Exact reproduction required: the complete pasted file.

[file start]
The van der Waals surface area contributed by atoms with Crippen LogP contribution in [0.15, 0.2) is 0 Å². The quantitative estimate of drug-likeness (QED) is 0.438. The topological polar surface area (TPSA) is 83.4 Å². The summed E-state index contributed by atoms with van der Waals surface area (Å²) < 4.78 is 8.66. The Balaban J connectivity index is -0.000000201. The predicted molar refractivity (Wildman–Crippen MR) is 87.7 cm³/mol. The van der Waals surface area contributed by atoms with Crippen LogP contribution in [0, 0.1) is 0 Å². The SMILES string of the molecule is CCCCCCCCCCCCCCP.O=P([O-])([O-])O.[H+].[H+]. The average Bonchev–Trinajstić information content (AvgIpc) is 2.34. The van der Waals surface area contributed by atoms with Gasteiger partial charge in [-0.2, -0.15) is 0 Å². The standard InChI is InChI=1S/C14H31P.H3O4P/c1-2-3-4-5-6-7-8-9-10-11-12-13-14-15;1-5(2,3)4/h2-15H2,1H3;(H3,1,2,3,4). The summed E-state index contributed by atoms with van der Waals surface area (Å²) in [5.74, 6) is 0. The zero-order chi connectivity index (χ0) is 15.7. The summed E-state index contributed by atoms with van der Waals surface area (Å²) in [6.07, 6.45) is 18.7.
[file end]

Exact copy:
The van der Waals surface area contributed by atoms with Crippen LogP contribution in [0.15, 0.2) is 0 Å². The quantitative estimate of drug-likeness (QED) is 0.438. The topological polar surface area (TPSA) is 83.4 Å². The summed E-state index contributed by atoms with van der Waals surface area (Å²) < 4.78 is 8.66. The Balaban J connectivity index is -0.000000201. The predicted molar refractivity (Wildman–Crippen MR) is 87.7 cm³/mol. The van der Waals surface area contributed by atoms with Crippen LogP contribution in [0, 0.1) is 0 Å². The SMILES string of the molecule is CCCCCCCCCCCCCCP.O=P([O-])([O-])O.[H+].[H+]. The average Bonchev–Trinajstić information content (AvgIpc) is 2.34. The van der Waals surface area contributed by atoms with Gasteiger partial charge in [-0.2, -0.15) is 0 Å². The standard InChI is InChI=1S/C14H31P.H3O4P/c1-2-3-4-5-6-7-8-9-10-11-12-13-14-15;1-5(2,3)4/h2-15H2,1H3;(H3,1,2,3,4). The summed E-state index contributed by atoms with van der Waals surface area (Å²) in [5.74, 6) is 0. The zero-order chi connectivity index (χ0) is 15.7. The summed E-state index contributed by atoms with van der Waals surface area (Å²) in [6.07, 6.45) is 18.7.